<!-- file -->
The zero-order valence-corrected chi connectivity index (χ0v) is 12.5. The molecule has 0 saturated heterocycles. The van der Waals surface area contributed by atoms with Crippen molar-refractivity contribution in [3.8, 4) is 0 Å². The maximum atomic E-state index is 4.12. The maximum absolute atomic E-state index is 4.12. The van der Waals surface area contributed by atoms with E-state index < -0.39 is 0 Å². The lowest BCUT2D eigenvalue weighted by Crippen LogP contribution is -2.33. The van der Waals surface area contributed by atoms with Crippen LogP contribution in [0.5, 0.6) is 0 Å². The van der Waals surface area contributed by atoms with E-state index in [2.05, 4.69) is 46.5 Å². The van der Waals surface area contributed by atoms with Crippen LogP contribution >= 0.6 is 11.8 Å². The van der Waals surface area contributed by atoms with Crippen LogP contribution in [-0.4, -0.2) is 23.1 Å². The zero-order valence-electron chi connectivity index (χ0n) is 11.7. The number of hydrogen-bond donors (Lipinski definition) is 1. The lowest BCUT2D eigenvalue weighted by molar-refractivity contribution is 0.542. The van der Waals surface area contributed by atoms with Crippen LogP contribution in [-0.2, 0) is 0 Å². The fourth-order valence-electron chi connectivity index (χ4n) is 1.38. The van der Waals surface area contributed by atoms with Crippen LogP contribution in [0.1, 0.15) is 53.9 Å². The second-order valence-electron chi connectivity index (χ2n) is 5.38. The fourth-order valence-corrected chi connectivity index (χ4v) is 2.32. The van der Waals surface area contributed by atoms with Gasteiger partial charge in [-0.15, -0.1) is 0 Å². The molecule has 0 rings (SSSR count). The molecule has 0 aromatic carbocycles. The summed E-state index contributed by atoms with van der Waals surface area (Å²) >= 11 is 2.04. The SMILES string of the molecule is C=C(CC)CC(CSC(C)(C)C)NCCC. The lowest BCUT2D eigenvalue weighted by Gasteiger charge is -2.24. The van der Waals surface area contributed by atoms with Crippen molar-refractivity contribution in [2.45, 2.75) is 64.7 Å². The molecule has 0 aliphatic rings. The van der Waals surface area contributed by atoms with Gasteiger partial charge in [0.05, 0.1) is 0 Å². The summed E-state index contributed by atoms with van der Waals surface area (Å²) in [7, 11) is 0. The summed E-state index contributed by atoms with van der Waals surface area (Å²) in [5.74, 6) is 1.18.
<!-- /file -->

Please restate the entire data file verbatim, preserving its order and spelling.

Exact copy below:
The zero-order valence-corrected chi connectivity index (χ0v) is 12.5. The molecule has 0 saturated heterocycles. The van der Waals surface area contributed by atoms with Crippen molar-refractivity contribution in [3.8, 4) is 0 Å². The maximum atomic E-state index is 4.12. The maximum absolute atomic E-state index is 4.12. The van der Waals surface area contributed by atoms with E-state index < -0.39 is 0 Å². The lowest BCUT2D eigenvalue weighted by Crippen LogP contribution is -2.33. The van der Waals surface area contributed by atoms with Crippen LogP contribution in [0.5, 0.6) is 0 Å². The van der Waals surface area contributed by atoms with E-state index in [2.05, 4.69) is 46.5 Å². The van der Waals surface area contributed by atoms with Crippen LogP contribution >= 0.6 is 11.8 Å². The van der Waals surface area contributed by atoms with Crippen LogP contribution in [-0.4, -0.2) is 23.1 Å². The zero-order valence-electron chi connectivity index (χ0n) is 11.7. The number of hydrogen-bond donors (Lipinski definition) is 1. The lowest BCUT2D eigenvalue weighted by molar-refractivity contribution is 0.542. The van der Waals surface area contributed by atoms with Crippen LogP contribution in [-0.2, 0) is 0 Å². The fourth-order valence-electron chi connectivity index (χ4n) is 1.38. The van der Waals surface area contributed by atoms with Crippen LogP contribution in [0.1, 0.15) is 53.9 Å². The second-order valence-electron chi connectivity index (χ2n) is 5.38. The fourth-order valence-corrected chi connectivity index (χ4v) is 2.32. The van der Waals surface area contributed by atoms with Gasteiger partial charge in [-0.15, -0.1) is 0 Å². The molecule has 0 rings (SSSR count). The molecule has 0 aromatic carbocycles. The summed E-state index contributed by atoms with van der Waals surface area (Å²) >= 11 is 2.04. The SMILES string of the molecule is C=C(CC)CC(CSC(C)(C)C)NCCC. The lowest BCUT2D eigenvalue weighted by Gasteiger charge is -2.24. The van der Waals surface area contributed by atoms with Crippen molar-refractivity contribution in [2.45, 2.75) is 64.7 Å². The molecule has 0 aliphatic rings. The van der Waals surface area contributed by atoms with Gasteiger partial charge in [0.05, 0.1) is 0 Å². The summed E-state index contributed by atoms with van der Waals surface area (Å²) in [7, 11) is 0. The summed E-state index contributed by atoms with van der Waals surface area (Å²) in [5.74, 6) is 1.18.